|Publication number||US5706929 A|
|Application number||US 08/422,875|
|Publication date||Jan 13, 1998|
|Filing date||Apr 17, 1995|
|Priority date||Apr 17, 1995|
|Publication number||08422875, 422875, US 5706929 A, US 5706929A, US-A-5706929, US5706929 A, US5706929A|
|Inventors||Richard L. Easton|
|Original Assignee||Alvey, Inc.|
|Export Citation||BiBTeX, EndNote, RefMan|
|Patent Citations (11), Referenced by (9), Classifications (4), Legal Events (7)|
|External Links: USPTO, USPTO Assignment, Espacenet|
1. Field of the Invention
The invention relates to conveyors for conveying piece goods and, more particularly, for conveyors adapted to change orientation of a product as the product moved is along the conveyor path.
2. Background Art
Products of various shapes are often loaded onto a conveyor in one orientation with respect to the direction of travel of the conveyor and must be turned before being unloaded from the conveyor. A typical prior art arrangement uses what is sometimes referred to as a "bump turner". The bump turner is essentially a fixed stop on the conveyor which engages one corner of the product as it is moved along the conveyor path. Bump turners can generally be used effectively when a rectangularly-shaped product is to be turned from an orientation wherein the longitudinal center of the product is transverse to the direction of travel to an orientation in which the longitudinal center line of the product is parallel to the direction of travel. However, bump turners are quite limited when a product is to be turned in the opposite direction, i.e., from an orientation in which the longitudinal center line is parallel to the direction of travel to an orientation in which the longitudinal center line is transverse to the direction of travel.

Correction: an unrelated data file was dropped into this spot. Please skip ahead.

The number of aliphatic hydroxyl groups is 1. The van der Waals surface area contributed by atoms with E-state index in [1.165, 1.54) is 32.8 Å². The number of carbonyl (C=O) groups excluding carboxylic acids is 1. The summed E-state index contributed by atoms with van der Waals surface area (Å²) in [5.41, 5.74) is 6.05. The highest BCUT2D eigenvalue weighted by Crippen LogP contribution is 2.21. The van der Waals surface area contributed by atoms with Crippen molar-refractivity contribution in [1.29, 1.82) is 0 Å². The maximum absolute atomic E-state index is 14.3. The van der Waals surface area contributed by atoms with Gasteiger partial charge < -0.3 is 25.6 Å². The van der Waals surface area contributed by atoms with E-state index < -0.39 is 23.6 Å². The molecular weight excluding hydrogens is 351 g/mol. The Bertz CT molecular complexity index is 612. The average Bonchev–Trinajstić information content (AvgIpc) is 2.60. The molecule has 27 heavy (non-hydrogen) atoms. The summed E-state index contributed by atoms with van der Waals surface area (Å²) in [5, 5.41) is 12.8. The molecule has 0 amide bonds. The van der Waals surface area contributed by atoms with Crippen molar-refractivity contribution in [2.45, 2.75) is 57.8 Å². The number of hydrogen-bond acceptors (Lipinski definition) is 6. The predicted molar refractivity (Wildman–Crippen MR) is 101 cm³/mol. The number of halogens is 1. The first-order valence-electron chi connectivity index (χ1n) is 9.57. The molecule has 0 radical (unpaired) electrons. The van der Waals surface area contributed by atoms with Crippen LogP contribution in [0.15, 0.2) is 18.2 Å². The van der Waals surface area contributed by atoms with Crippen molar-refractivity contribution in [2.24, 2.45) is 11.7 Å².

Split roller or belt conveyors have been used to turn products but these are typically expensive and time consuming. A further disadvantage of the known bump turner arrangement is that the forward motion of the product must be slowed to prevent product damage, as a consequence the total throughput of the conveyor is reduced.